Golang UTF8 Package – Text Encoding

golang utf8 package text encoding

In this blog, we will learn about the Golang UTF8 Package and Character Encoding in Programming Languages.

The Golang Unicode/utf8 package provides several useful functions for querying and manipulating strings and []bytes which hold UTF8 bytes.

First of all lets understand the difference between UTF8 and ASCII Encoding.

ASCII vs UTF8 Encoding

In earlier days of the invention of programming language, the computer scientists felt the need of only 128 characters and thus they encoded the 128 characters in 1 byte (primarily 7 bits, as the starting 1 bit is only for signal).

2^7 = 128

This Encoding was called ASCII (American Standard Code for Information Interchange).

ASCII Example:

A (Capital) has an ASCII Value of 65 – Binary representation of A is: 1000001

01000001

while nowadays, we use a lot of characters and many countries type code in their own native language other than English then how it’s possible.

Unicode is a standard that encodes almost all the characters used in the world for convenience purposes. The UTF8 (8-bit Unicode Transformation Format) defined by Unicode Standards, is a character encoding that encodes a total of 1,112,064 characters.

The UTF8 is developed by Ken Thompson and Rob Pike (also developers of The GO Programming language). This is also the reason why Golang is typed in UTF8 Encoding.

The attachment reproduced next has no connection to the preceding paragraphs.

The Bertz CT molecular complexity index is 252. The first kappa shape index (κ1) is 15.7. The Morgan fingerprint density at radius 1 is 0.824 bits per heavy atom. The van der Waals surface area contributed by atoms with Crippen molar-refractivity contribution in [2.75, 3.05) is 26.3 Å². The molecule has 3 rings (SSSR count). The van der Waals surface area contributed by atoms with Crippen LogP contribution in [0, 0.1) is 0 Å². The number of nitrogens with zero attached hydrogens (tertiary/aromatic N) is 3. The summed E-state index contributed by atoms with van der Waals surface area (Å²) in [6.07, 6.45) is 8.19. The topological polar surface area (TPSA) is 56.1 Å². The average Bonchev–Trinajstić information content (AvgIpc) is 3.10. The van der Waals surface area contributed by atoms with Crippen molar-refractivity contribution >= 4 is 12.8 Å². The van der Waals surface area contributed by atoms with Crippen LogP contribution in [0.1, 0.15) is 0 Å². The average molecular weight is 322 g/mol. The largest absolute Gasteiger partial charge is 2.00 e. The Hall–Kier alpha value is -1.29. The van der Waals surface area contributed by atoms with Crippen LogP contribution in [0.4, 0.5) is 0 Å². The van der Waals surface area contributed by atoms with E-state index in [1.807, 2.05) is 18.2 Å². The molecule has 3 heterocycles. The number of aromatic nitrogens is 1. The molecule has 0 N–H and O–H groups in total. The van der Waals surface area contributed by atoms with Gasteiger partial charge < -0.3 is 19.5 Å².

UTF8 is a variable width character encoding, and uses one – four bytes to encode a character. UTF8 Supports ASCII as it is backward compatible. As ASCII Characters take only 7 bit or 1 byte to encode a character, it is given the first place in the UTF8 Encoding.

Other Characters take two – four bytes in order to encode.

The Characters which take two or more bytes for UTF8 encoding, there is a similarity, the first bit is preceded by as many ones as the characters encoding size and a Zero. Example.

Byte1 = 110xxxxx

After that all the bytes get preceded by 10s.

Byte2 = 10xxxxxx

Visit Wikipedia page to know more about UTF8 Encoding.

Devanagari (Hindi) UTF8 Code

In this blog, I will be using examples in Hindi as well as English Unicodes, Take a reference for Devanagri UTF8 Code.

Golang UTF8 Package DecodeRune

func DecodeRune(p []byte) (r rune, size int)

Decode Rune takes the first UTF8 encoding from the passed string and returns rune of the encoded character and the size it takes in UTF8 encoding.

If the passed string is empty, the DecodeRune function returns rune error and 0 as the size of the encoded character. If the encoded string is invalid then the function returns rune error and 1.

package main

import (
	"fmt"
	"unicode/utf8"
)

func main() {
	str := []byte("नमस्ते दुनिया") // Hello World in Hindi

	for len(b) > 0 {
		r, size := utf8.DecodeRune(str)
		fmt.Printf("%c %v bytes\n", r, size)

		str = str[size:]
	}
}

Output:

न 3 bytes
म 3 bytes
स 3 bytes
् 3 bytes
त 3 bytes
े 3 bytes
1 bytes
द 3 bytes
ु 3 bytes
न 3 bytes
ि 3 bytes
य 3 bytes
ा 3 bytes

DecodeRuneInString

func DecodeRuneInString(s string) (r rune, size int)

Golang UTF8 Package DecodeRuneInString function is like DecodeRune but its input is a string.

Golang UTF8 Package DecodeLastRune

func DecodeLastRune(p []byte) (r rune, size int)

Golang UTF8 Package DecodeLastRune function takes the last UTF8 encoding from the passed string, and returns rune of the encoded character and the size it takes in UTF8 encoding.

If the string is empty DecodeLastRune function returns (RuneError, 0).

Otherwise, if the encoding is invalid, the function returns (RuneError, 1).

package main

import (
	"fmt"
	"unicode/utf8"
)

func main() {
	str := []byte("नमस्ते दुनिया") // Hello World in Hindi

	for len(b) > 0 {
		r, size := utf8.DecodeLastRune(str)